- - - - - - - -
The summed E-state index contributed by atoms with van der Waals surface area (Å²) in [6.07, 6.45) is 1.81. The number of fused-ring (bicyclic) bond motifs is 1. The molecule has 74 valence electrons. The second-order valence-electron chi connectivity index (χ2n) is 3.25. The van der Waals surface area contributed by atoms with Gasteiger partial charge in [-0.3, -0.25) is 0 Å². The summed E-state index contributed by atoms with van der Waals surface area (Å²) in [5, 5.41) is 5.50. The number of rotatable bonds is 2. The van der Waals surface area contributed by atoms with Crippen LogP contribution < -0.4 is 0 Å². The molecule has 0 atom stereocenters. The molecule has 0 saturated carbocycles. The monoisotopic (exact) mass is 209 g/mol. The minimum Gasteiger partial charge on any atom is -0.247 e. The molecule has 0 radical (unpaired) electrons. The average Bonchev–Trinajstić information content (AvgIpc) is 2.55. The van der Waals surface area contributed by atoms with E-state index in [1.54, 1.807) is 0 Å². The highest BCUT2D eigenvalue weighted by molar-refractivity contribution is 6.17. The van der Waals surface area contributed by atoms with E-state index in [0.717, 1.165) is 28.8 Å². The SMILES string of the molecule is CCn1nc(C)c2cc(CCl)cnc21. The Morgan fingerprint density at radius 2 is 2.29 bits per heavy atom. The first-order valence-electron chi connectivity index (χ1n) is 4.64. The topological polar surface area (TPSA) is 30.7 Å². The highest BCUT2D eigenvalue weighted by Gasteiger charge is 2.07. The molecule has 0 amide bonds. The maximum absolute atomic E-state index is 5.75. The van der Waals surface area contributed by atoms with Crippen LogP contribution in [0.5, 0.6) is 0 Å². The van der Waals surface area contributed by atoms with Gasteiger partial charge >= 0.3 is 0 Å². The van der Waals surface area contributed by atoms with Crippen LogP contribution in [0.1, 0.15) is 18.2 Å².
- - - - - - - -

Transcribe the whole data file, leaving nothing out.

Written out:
The summed E-state index contributed by atoms with van der Waals surface area (Å²) in [6.07, 6.45) is 1.81. The number of fused-ring (bicyclic) bond motifs is 1. The molecule has 74 valence electrons. The second-order valence-electron chi connectivity index (χ2n) is 3.25. The van der Waals surface area contributed by atoms with Gasteiger partial charge in [-0.3, -0.25) is 0 Å². The summed E-state index contributed by atoms with van der Waals surface area (Å²) in [5, 5.41) is 5.50. The number of rotatable bonds is 2. The van der Waals surface area contributed by atoms with Crippen LogP contribution < -0.4 is 0 Å². The molecule has 0 atom stereocenters. The molecule has 0 saturated carbocycles. The monoisotopic (exact) mass is 209 g/mol. The minimum Gasteiger partial charge on any atom is -0.247 e. The molecule has 0 radical (unpaired) electrons. The average Bonchev–Trinajstić information content (AvgIpc) is 2.55. The van der Waals surface area contributed by atoms with E-state index in [1.54, 1.807) is 0 Å². The highest BCUT2D eigenvalue weighted by molar-refractivity contribution is 6.17. The van der Waals surface area contributed by atoms with E-state index in [0.717, 1.165) is 28.8 Å². The SMILES string of the molecule is CCn1nc(C)c2cc(CCl)cnc21. The Morgan fingerprint density at radius 2 is 2.29 bits per heavy atom. The first-order valence-electron chi connectivity index (χ1n) is 4.64. The topological polar surface area (TPSA) is 30.7 Å². The highest BCUT2D eigenvalue weighted by Gasteiger charge is 2.07. The molecule has 0 amide bonds. The maximum absolute atomic E-state index is 5.75. The van der Waals surface area contributed by atoms with Crippen LogP contribution in [0.5, 0.6) is 0 Å². The van der Waals surface area contributed by atoms with Gasteiger partial charge >= 0.3 is 0 Å². The van der Waals surface area contributed by atoms with Crippen LogP contribution in [0.1, 0.15) is 18.2 Å².